The King-in-Council or the Queen-in-Council, depending on the gender of the reigning monarch, is a constitutional term in a number of states. In a general sense, it would mean the monarch exercising executive authority, usually in the form of approving orders, in the presence of the country's executive council.
In Norway, the "King in Council" (Norwegian: Kongen i statsråd) refers to the meetings of the King and the Council of State (the Cabinet), where matters of importance and major decisions are made. The council meets at the Royal Palace and is normally held every Friday. It is chaired by the King or, if he is ill or abroad, the Crown Prince. In Norway's Constitution, references to the lord, when formulated as King in Council (Kongen i Statsråd) refers to the formal Government of Norway. When the formulation is merely King, the appointed ministerium that the law refers to may alone act with complete authority of the matter assigned in the particular law.
A decision that is taken in the State Council under the King's leadership is a royal decree. If the Crown Prince chairs, they are Crown Prince resolutions. When neither the King nor the Crown Prince chairs, resolutions adopted are called Government resolutions.
In Sweden, the King in Council (Swedish: Konungen i Statsrådet), more commonly known as Royal Majesty, (Swedish: Kunglig Majestät or the short forms (Swedish: Kungl.Maj:t) or (Swedish: K.M:t) was a concept of constitutional importance in Sweden until 1974.
Royal Majesty was the commonly used term to refer to the supreme executive authority under the 1809 Instrument of Government, where the King made all decisions of state in the presence of his cabinet ministers. The 1974 Instrument of Government removed the monarch from all exercise of formal political powers which were passed to the newly created Government (Swedish: Regeringen), chaired and led in all aspects by the Prime Minister.
The Queen-in-Council is the technical term of constitutional law for the exercise of executive authority in a Commonwealth realm, denoting the monarch acting by and with the advice and consent of his or her privy council (in the United Kingdom and Canada's federal jurisdiction) or executive council (in most other Commonwealth realms, Australian states, and in Canadian provinces). In those realms and dependencies where the Queen's powers and functions are delegated to a governor-general, lieutenant governor, or governor, the term Governor-General-in-Council, Lieutenant-Governor-in-Council, or Governor-in-Council may be used instead of Queen-in-Council, respectively, although all of these terms describe the same technical process within constitutional law. "The government of [jurisdiction]" is commonly used as a synonym for any of the aforementioned terms, though the phrase may mean more than one thing in certain areas.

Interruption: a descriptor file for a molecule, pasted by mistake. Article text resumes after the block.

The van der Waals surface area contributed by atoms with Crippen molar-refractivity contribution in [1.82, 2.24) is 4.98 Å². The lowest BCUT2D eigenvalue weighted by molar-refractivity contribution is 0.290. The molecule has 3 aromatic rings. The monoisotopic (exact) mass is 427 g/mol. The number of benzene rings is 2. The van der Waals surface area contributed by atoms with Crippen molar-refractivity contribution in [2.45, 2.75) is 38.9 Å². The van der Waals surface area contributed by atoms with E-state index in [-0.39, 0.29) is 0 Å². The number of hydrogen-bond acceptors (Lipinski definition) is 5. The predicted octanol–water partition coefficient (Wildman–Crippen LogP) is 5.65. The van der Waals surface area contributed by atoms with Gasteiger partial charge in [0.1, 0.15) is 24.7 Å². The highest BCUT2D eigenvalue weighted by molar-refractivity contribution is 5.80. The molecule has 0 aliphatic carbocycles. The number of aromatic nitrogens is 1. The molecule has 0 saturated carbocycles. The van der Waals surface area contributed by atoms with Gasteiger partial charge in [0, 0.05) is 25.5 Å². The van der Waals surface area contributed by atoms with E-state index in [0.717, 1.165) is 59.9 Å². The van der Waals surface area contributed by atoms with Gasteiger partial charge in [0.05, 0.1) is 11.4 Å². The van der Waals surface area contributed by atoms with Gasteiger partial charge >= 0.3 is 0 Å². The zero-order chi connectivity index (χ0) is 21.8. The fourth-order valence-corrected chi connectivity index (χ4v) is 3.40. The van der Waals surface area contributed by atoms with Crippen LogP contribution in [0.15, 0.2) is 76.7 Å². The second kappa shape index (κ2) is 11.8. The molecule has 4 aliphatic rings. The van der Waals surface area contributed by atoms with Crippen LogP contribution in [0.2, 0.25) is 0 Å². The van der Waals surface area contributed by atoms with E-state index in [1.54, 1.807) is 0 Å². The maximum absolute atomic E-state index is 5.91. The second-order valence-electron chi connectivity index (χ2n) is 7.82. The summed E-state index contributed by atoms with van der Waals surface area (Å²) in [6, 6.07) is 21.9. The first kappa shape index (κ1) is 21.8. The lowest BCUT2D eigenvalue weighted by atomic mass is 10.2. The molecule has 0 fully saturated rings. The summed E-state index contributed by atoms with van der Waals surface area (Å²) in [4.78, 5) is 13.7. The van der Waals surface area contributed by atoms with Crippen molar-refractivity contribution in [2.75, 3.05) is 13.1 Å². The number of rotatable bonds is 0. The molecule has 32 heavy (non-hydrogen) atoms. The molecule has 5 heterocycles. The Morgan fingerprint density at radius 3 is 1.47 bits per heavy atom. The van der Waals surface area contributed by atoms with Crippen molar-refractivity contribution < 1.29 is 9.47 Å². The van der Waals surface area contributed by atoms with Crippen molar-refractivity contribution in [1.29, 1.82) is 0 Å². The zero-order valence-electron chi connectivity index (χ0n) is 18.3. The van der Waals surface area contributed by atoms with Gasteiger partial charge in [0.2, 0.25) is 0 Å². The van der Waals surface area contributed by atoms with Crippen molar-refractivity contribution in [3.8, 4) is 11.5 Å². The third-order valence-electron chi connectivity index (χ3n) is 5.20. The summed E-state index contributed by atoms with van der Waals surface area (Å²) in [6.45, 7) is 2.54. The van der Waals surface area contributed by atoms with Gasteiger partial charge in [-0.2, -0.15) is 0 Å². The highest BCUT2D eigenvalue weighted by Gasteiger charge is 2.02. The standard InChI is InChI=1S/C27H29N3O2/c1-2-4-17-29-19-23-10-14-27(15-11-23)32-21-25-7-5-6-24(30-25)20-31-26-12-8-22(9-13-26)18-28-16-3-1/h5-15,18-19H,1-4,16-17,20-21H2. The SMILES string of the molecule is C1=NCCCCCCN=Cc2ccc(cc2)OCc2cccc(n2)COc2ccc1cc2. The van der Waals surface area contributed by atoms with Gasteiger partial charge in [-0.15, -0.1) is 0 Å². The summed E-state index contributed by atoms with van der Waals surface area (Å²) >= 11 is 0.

An order made by the Queen-in-Council is known as an Order-in-Council and such actions are subject to judicial review. Orders-in-Council may be used to implement secondary legislation such as UK statutory instruments. In practice, decisions made by the Queen-in-Council are almost always the formal approval to decisions made by the cabinet, a subcommittee of the privy or executive council that includes the senior ministers of the Crown and often meets without the Queen or her local representative present.
Former Commonwealth realms and dependencies often retain a similar constitutional concept; for example, President-in-Council in India or Chief Executive-in-Council in Hong Kong. Similar concepts can also be found in some non-Commonwealth countries.
- The Queen on the Application of Louis Olivier Bancoult v. The Secretary of State for Foreign and Commonwealth Affairs, CO/4093/2004 The source of the power to make the Order in Council was the Royal prerogative. Neither Her Majesty nor the members of the Privy Council present that day (which, coincidentally, included me) considered the merits of the Order. The Queen in Council acts upon the advice of a Minister, in the present case, the Secretary of State for Foreign and Commonwealth affairs. In reality the order was that of the Secretary of State although, of course, the Queen formally assented to it., s.5 (England and Wales High Court 11 May 2006).
- Constituent Assembly of India debates (IV:12). Parliament of India
- Subhash C. Kashyap. "The President's Powers". The Hindu. 25 July 2002
- Adaption of Laws (Interpretive Provisions) Ordinance 1998 (Hong Kong)
- Juliet Edeson (1998). "Powers of Presidents in Republics", Papers on Parliament No. 31, Parliament of Australia